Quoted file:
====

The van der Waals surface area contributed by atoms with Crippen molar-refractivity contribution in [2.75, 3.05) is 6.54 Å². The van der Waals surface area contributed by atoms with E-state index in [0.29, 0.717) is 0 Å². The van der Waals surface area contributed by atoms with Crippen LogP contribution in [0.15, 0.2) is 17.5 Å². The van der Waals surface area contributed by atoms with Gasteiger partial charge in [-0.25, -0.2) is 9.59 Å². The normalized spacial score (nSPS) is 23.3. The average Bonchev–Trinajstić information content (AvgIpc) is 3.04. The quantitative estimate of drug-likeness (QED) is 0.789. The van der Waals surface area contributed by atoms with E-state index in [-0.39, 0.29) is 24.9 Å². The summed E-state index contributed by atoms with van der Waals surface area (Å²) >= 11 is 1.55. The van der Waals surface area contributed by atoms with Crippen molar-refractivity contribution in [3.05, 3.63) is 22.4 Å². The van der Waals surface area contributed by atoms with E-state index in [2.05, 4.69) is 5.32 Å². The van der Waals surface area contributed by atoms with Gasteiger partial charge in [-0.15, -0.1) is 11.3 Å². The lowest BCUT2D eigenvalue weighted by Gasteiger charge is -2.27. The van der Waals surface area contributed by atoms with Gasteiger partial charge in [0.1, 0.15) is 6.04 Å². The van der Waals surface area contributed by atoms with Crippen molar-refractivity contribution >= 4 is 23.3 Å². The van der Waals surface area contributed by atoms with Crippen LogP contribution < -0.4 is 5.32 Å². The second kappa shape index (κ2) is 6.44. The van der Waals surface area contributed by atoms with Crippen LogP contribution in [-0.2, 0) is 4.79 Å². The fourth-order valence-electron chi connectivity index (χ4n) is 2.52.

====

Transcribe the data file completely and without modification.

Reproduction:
The van der Waals surface area contributed by atoms with Crippen molar-refractivity contribution in [2.75, 3.05) is 6.54 Å². The van der Waals surface area contributed by atoms with E-state index in [0.29, 0.717) is 0 Å². The van der Waals surface area contributed by atoms with Crippen LogP contribution in [0.15, 0.2) is 17.5 Å². The van der Waals surface area contributed by atoms with Gasteiger partial charge in [-0.25, -0.2) is 9.59 Å². The normalized spacial score (nSPS) is 23.3. The average Bonchev–Trinajstić information content (AvgIpc) is 3.04. The quantitative estimate of drug-likeness (QED) is 0.789. The van der Waals surface area contributed by atoms with E-state index in [-0.39, 0.29) is 24.9 Å². The summed E-state index contributed by atoms with van der Waals surface area (Å²) >= 11 is 1.55. The van der Waals surface area contributed by atoms with Crippen molar-refractivity contribution in [3.05, 3.63) is 22.4 Å². The van der Waals surface area contributed by atoms with E-state index in [2.05, 4.69) is 5.32 Å². The van der Waals surface area contributed by atoms with Gasteiger partial charge in [-0.15, -0.1) is 11.3 Å². The lowest BCUT2D eigenvalue weighted by Gasteiger charge is -2.27. The van der Waals surface area contributed by atoms with Gasteiger partial charge in [0.1, 0.15) is 6.04 Å². The van der Waals surface area contributed by atoms with Crippen molar-refractivity contribution >= 4 is 23.3 Å². The van der Waals surface area contributed by atoms with Crippen LogP contribution < -0.4 is 5.32 Å². The second kappa shape index (κ2) is 6.44. The van der Waals surface area contributed by atoms with Crippen LogP contribution in [-0.2, 0) is 4.79 Å². The fourth-order valence-electron chi connectivity index (χ4n) is 2.52.